Making a shift or strategic reinvention is characterized by several phases.
Discomfort – When individual or organizational results are no longer as favorable, and the tried and true strategies to improve them don’t work, this is a warning signal. There may be an uneasiness that the environment is changing, stakeholders want different outcomes, and competitive requirements are fluctuating. The ability to develop plans to meet future needs becomes more difficult as the environment lacks clarity. This is like shifting gears in a vehicle with an automatic transmission where there’s a momentary pause in the speed of the vehicle, but the ultimate benefit is that it can move faster once the shifting is complete.
Direction – Strategic reinvention requires thoughtful evaluation of where you want to go, what you want to become, and whether you have the resources to get there. It requires careful assessment of the competitive environment, the financial requirements, the skillset of your team, the time required for change, and future perspective. This requires a level of resolve by the leader(s) to make tough decisions unencumbered by the past, to head in the right direction.
Destination – After a strategic reinvention, where you end up will look different from where you were. The people who were with you in the past, may not follow you into the future because they don’t want to, or are not capable of making the shift; they’re not invested in the change. Your destination can represent a fresh start, a new beginning, a different approach to how you add value to others. It’s important to take advantage of the momentum you gather along the way and carefully construct the environment crucial to your success.
Winds of Change
Former Intel CEO Andy Grove’s book, Only the Paranoid Survive, makes the point that we all need to expose ourselves to the winds of change. These winds at some point will require us to shift gears, and experience a strategic reinvention, so that we can move further faster. It’s rarely easy. Often a coach, advisor or consultant with specific expertise in the area of focus can help to guide you on the pathway, to help as you shift gears. Steve Ballmer seems to be finding his pace and enjoying the process. Microsoft, IBM and other organizations similarly positioned will be pushed forward by less patient stakeholders. Ultimately all of us will reach a point where we need to shift. How will you handle it?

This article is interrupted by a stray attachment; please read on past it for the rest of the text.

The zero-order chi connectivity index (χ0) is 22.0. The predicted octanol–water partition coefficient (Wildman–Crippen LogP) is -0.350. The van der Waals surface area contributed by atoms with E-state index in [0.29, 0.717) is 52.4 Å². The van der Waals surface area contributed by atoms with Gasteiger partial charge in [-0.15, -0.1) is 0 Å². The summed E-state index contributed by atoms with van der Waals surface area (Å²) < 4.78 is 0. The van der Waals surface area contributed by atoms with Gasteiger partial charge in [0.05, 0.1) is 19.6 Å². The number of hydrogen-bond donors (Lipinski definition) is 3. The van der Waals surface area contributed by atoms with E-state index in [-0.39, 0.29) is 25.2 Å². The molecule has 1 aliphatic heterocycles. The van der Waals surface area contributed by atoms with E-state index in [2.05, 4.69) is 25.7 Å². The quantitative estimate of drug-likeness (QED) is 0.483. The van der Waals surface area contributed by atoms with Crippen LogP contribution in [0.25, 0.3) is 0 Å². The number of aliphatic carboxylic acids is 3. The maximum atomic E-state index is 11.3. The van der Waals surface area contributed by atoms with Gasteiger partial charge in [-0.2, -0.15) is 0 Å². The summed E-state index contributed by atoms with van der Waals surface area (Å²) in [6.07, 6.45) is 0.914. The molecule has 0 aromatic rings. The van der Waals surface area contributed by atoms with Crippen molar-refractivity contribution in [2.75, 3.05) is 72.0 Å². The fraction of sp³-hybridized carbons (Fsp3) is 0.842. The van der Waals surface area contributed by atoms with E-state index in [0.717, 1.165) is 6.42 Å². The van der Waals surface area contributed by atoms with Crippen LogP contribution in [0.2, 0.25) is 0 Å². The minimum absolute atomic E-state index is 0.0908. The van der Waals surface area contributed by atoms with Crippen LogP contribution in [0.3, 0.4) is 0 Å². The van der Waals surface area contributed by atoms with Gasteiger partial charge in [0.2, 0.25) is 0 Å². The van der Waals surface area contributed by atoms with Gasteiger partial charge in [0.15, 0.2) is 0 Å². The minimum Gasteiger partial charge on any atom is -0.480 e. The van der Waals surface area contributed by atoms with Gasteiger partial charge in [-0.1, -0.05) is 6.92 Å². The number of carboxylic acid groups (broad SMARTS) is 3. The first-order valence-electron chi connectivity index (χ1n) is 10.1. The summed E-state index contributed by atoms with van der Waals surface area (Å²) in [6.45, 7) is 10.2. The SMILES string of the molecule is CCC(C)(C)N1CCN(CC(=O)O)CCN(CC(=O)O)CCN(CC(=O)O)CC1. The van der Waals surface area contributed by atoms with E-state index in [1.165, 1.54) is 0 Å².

Read the Forbes story on Steve Ballmer here.
Read the Wall Street Journal story on IBM here.
Ann Marie Sastry has a big idea. With over 70 patents and 80 scientific publications to her credit, she describes herself as a “happy warrior who’s driven by doing the next new thing.” That drive leads her to put in 100 hour work weeks and spend over two decades in pursuit of developing new battery technology application for use in electric vehicles. She’s scrapped the traditional chemical lithium technology to rethink the basics of energy, power, mass, volume, cost and safety, all in search of a new approach. She’s also raised $30 million from a variety of backers in support of her grand idea.
Sastry has an entrepreneurial zeal for her product that compels her to pursue any and every approach and perspective to accomplish her goal. She has a passion and optimism for success that propels her forward, and expects that within a year or two her product will be in full production. But for every successful entrepreneur, there are many more whose dreams never turn into reality. That’s because the same passion that propels her forward with a clear focus on success, can be blinding to others and cause them to miss the obvious cues that unfortunately their grand idea won’t get off the ground.